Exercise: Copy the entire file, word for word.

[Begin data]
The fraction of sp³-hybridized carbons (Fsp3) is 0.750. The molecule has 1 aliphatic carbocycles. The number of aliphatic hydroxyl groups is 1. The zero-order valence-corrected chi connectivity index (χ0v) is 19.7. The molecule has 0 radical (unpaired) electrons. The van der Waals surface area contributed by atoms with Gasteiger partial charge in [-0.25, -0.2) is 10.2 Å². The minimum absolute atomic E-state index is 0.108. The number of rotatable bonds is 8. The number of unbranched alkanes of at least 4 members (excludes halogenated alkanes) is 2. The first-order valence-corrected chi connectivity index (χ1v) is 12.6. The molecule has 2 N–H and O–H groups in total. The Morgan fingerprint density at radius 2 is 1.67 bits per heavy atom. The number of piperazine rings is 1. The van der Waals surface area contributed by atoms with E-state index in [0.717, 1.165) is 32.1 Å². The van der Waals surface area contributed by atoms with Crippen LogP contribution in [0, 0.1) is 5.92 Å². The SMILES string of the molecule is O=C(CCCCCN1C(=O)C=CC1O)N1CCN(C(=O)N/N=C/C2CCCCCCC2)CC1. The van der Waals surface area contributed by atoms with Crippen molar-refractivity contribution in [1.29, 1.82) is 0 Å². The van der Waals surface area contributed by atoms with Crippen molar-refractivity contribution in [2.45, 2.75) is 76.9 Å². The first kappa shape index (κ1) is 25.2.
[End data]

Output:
The fraction of sp³-hybridized carbons (Fsp3) is 0.750. The molecule has 1 aliphatic carbocycles. The number of aliphatic hydroxyl groups is 1. The zero-order valence-corrected chi connectivity index (χ0v) is 19.7. The molecule has 0 radical (unpaired) electrons. The van der Waals surface area contributed by atoms with Gasteiger partial charge in [-0.25, -0.2) is 10.2 Å². The minimum absolute atomic E-state index is 0.108. The number of rotatable bonds is 8. The number of unbranched alkanes of at least 4 members (excludes halogenated alkanes) is 2. The first-order valence-corrected chi connectivity index (χ1v) is 12.6. The molecule has 2 N–H and O–H groups in total. The Morgan fingerprint density at radius 2 is 1.67 bits per heavy atom. The number of piperazine rings is 1. The van der Waals surface area contributed by atoms with E-state index in [0.717, 1.165) is 32.1 Å². The van der Waals surface area contributed by atoms with Crippen LogP contribution in [0, 0.1) is 5.92 Å². The SMILES string of the molecule is O=C(CCCCCN1C(=O)C=CC1O)N1CCN(C(=O)N/N=C/C2CCCCCCC2)CC1. The van der Waals surface area contributed by atoms with Crippen molar-refractivity contribution in [1.29, 1.82) is 0 Å². The van der Waals surface area contributed by atoms with Crippen molar-refractivity contribution in [2.45, 2.75) is 76.9 Å². The first kappa shape index (κ1) is 25.2.